I’m in training, so the additions to my Skyscraper Collection are gonna come fast and furious. I have two big stairs-related challenges on the horizon – at the end of the month, I’m doing a charity climb in an actual skyscraper in downtown LA (click to donate; it benefits the American Lung Association), and I also challenged myself to climb 163 stories on a StairMaster, which is the height of the tallest building on the planet (this has evolved into a fundraiser, too – click to donate; it benefits Whaley Children’s Center).
For preparation’s sake, I’m going to push myself to do two StairMaster workouts a week for the next few weeks. I’ve already completed both of them for this week, although I only blogged about the first (read about it here; I added a skyscraper in Dubai to my collection). Before I get into the specifics of the second (and, based on this post’s headline, you might have guessed it’s somethin’ special), I wanna talk through my current StairMaster frustration.
Crunch, my new gym, has a different brand of StairMaster than my old gym. I was quite familiar and comfortable with the old brand, and the new brand is completely identical in every way, except for one key difference: how speed is measured. The old brand had levels, from 1-20, just like ellipticals and exercise bikes have levels of resistance. I knew what the levels felt like, and had a good routine down: I’d use level 7 or 8 to warm up, slowly ramp up to level 12 or so during my workout (occasionally up to 14 if I really wanted a challenge), and then I’d cool down on 5 or 6.
The new brand measures speed by Steps Per Minute (SPM), which means the numbers are completely different. If you want to climb 30 stairs in one minute, than you set it to 30. If you want to climb 50, than you set it to 50. You get the idea. The problem is that I have no idea what my SPMs are. The old brand offered that statistic on their display, but I never once paid attention, because I got used to setting the machine based on levels (which was the only way to do it).
Now I’m struggling to find my pace. I’ve done the StairMaster three times at my new gym, and it’s completely frustrating. I’ve been playing around with different SPMs, and then trying them out for a few minutes to see how they feel, but after doing that a couple times, it’s hard for me to evaluate them anyway, since I start to get tired and sweaty, as I’m in the middle of my workout. I feel like I have to relearn how to use the StairMaster, and it pisses me off.
I’m slowly (very slowly) settling into what I think might work for me: a warm-up pace of around 60 SPM, and then slowly amping up to 70-90 SPM during my workout, and then down to 40-50 during my cool down. But I feel slow and out of the groove, and that’s irritating. The other day, I caught myself being really negative about the whole thing, so, midway through my workout, I closed my eyes and paused my music, and told myself that I can’t compare these workouts to the ones at my old gym. Just focus on the machine I was on, and get the most out of my time on it.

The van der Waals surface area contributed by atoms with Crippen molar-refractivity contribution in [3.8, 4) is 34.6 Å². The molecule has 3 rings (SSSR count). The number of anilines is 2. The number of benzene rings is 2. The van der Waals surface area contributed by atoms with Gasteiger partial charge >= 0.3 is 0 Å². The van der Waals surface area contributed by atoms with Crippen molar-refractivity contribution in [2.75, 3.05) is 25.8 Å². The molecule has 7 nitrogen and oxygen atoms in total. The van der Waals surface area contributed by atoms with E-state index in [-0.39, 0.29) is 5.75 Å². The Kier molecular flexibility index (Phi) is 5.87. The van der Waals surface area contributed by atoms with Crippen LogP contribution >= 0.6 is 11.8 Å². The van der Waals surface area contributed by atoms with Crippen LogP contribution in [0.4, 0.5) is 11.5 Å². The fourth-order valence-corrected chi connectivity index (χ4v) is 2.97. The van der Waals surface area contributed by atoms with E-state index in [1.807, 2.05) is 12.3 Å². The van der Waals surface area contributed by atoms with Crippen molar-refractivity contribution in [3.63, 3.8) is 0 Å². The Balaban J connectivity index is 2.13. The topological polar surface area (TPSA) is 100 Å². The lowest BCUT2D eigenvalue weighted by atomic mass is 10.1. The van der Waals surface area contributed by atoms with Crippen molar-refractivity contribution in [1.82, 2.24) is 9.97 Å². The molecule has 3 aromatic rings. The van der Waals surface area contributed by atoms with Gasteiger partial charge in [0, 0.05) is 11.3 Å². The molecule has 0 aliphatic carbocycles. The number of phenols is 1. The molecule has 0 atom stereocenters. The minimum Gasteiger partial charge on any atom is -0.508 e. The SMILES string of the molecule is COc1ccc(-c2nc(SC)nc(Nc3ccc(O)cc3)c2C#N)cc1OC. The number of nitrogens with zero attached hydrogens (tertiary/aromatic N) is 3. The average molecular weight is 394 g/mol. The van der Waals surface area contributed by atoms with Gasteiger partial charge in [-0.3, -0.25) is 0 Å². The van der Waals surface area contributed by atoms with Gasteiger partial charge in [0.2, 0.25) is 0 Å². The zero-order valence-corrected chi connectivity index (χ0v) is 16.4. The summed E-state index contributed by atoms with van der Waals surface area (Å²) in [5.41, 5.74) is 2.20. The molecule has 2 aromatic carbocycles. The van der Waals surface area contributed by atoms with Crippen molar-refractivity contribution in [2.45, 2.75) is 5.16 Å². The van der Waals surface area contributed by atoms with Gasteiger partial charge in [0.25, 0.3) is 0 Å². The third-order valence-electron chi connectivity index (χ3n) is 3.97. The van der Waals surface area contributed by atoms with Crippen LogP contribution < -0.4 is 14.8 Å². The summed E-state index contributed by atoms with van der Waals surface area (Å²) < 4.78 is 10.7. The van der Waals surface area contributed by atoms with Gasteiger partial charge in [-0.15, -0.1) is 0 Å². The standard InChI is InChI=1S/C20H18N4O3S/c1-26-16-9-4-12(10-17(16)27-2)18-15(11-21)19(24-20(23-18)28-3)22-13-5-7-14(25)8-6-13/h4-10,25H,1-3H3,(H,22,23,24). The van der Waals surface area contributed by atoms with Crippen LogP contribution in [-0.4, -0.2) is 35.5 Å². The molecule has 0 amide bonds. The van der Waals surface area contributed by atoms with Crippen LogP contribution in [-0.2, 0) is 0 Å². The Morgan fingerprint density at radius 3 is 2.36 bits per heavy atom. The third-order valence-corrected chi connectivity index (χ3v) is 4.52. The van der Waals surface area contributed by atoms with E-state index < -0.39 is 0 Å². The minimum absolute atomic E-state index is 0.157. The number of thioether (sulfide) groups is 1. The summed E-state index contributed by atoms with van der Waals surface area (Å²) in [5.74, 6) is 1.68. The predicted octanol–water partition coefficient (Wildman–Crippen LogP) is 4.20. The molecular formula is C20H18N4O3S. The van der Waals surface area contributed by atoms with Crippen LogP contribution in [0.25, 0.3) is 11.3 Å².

That seemed to help, so it’s something I’ll repeat to myself at the beginning of my future StairMaster workouts, at least until I feel more familiar with the settings.
I take that back – my internal pep talk didn’t seem to work, it flat-out worked. I ended up breaking all my StairMaster personal bests during that workout:
- DURATION: 25.5 minutes (previous best = 22 minutes)
- CALORIES: 400 burned (previous best = 350)
- FLOORS: 109 (previous best = 104)
That’s right, bitches, one hundred and nine floors. Holy Shit. ONE HUNDRED AND NINE FLOORS! Time for another iconic addition to my Skyscraper Collection! Can anyone think of a building that has 109 floors?
That’s a trick question. There aren’t any 109-story buildings, not anywhere in the world. But there is an 108-story building that, unless you live in a cave, you’ll definitely recognize. Here’s a hint – it’s the tallest building in this picture:
WILLIS TOWER! Or perhaps you know it by its former name. SEARS TOWER!
Willis Tower has been the tallest building in the United States since it opened in 1973, and it’s currently the ninth-tallest building in the world (a record that it held until 1998). There’s an observation deck called the Skydeck on the 103rd floor (the restrooms on that floor are the highest restrooms in the western hemisphere), and, in 2009, glass balconies were added so people could step out and have only glass between their feet and the ground, 1,353 feet below:
Very cool. I wish I had taken that picture, but alas, I did not. Even though I’ve been to Chicago more times than I can count, I’ve never been to the Skydeck. I really really wanna go!
Some other fun facts about the Willis Tower:
- It leans 4 inches to the west.
- The tower was half vacant for the first ten years it was open – Sears overestimated their own growth as a company, and the building was less of a draw for outside renters than anticipated.
- There are 104 elevators, including 16 double deckers.
Yep, I climbed that! And I just added it to the top of my Skyscraper Collection.
KEEP IT UP, DAVID!